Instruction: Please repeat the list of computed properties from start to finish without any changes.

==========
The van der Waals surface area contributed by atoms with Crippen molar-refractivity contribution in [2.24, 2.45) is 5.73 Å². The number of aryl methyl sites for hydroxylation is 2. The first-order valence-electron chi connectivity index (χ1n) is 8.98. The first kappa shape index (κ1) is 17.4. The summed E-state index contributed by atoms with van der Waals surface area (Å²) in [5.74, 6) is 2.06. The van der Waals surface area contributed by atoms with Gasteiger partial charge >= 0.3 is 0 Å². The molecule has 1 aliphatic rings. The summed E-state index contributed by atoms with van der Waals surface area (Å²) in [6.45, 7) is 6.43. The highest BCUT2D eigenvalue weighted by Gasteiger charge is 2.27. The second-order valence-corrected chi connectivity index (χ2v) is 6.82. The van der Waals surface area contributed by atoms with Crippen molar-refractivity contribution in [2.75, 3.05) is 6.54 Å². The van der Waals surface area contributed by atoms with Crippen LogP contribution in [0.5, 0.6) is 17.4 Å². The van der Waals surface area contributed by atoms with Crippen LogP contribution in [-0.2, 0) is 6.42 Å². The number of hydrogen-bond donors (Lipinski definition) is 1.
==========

The van der Waals surface area contributed by atoms with Crippen molar-refractivity contribution in [2.24, 2.45) is 5.73 Å². The number of aryl methyl sites for hydroxylation is 2. The first-order valence-electron chi connectivity index (χ1n) is 8.98. The first kappa shape index (κ1) is 17.4. The summed E-state index contributed by atoms with van der Waals surface area (Å²) in [5.74, 6) is 2.06. The van der Waals surface area contributed by atoms with Gasteiger partial charge >= 0.3 is 0 Å². The molecule has 1 aliphatic rings. The summed E-state index contributed by atoms with van der Waals surface area (Å²) in [6.45, 7) is 6.43. The highest BCUT2D eigenvalue weighted by Gasteiger charge is 2.27. The second-order valence-corrected chi connectivity index (χ2v) is 6.82. The van der Waals surface area contributed by atoms with Crippen molar-refractivity contribution in [2.75, 3.05) is 6.54 Å². The van der Waals surface area contributed by atoms with Crippen LogP contribution in [0.5, 0.6) is 17.4 Å². The van der Waals surface area contributed by atoms with Crippen LogP contribution in [-0.2, 0) is 6.42 Å². The number of hydrogen-bond donors (Lipinski definition) is 1.